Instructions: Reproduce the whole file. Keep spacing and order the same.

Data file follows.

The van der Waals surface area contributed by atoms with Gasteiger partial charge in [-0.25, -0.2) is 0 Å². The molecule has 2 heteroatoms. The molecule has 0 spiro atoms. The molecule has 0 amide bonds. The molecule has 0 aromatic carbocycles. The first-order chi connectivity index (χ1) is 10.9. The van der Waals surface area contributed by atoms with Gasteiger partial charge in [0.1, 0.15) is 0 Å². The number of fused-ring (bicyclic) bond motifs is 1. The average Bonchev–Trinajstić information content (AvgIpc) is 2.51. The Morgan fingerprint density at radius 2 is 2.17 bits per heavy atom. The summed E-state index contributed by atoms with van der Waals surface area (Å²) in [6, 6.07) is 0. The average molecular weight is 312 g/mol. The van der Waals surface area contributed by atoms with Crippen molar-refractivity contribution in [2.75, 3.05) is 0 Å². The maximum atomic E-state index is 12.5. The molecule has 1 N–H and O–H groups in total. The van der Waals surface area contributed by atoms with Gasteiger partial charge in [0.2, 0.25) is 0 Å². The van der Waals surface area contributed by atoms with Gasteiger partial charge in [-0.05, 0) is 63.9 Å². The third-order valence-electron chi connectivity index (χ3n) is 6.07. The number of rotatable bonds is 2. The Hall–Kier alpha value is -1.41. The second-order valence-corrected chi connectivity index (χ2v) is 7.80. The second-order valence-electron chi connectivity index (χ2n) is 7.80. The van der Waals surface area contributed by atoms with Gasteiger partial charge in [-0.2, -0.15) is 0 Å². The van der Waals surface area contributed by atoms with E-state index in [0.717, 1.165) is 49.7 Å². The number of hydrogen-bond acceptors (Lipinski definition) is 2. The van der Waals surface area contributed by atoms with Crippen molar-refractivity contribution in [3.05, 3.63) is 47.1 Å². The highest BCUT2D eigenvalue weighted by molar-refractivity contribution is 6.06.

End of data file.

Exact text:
The van der Waals surface area contributed by atoms with Gasteiger partial charge in [-0.25, -0.2) is 0 Å². The molecule has 2 heteroatoms. The molecule has 0 spiro atoms. The molecule has 0 amide bonds. The molecule has 0 aromatic carbocycles. The first-order chi connectivity index (χ1) is 10.9. The van der Waals surface area contributed by atoms with Gasteiger partial charge in [0.1, 0.15) is 0 Å². The number of fused-ring (bicyclic) bond motifs is 1. The average Bonchev–Trinajstić information content (AvgIpc) is 2.51. The Morgan fingerprint density at radius 2 is 2.17 bits per heavy atom. The summed E-state index contributed by atoms with van der Waals surface area (Å²) in [6, 6.07) is 0. The average molecular weight is 312 g/mol. The van der Waals surface area contributed by atoms with Crippen molar-refractivity contribution in [2.75, 3.05) is 0 Å². The maximum atomic E-state index is 12.5. The molecule has 1 N–H and O–H groups in total. The van der Waals surface area contributed by atoms with Gasteiger partial charge in [0.2, 0.25) is 0 Å². The van der Waals surface area contributed by atoms with Gasteiger partial charge in [-0.05, 0) is 63.9 Å². The third-order valence-electron chi connectivity index (χ3n) is 6.07. The number of rotatable bonds is 2. The Hall–Kier alpha value is -1.41. The second-order valence-corrected chi connectivity index (χ2v) is 7.80. The second-order valence-electron chi connectivity index (χ2n) is 7.80. The van der Waals surface area contributed by atoms with Gasteiger partial charge in [-0.2, -0.15) is 0 Å². The van der Waals surface area contributed by atoms with E-state index in [0.717, 1.165) is 49.7 Å². The number of hydrogen-bond acceptors (Lipinski definition) is 2. The van der Waals surface area contributed by atoms with Crippen molar-refractivity contribution in [3.05, 3.63) is 47.1 Å². The highest BCUT2D eigenvalue weighted by molar-refractivity contribution is 6.06.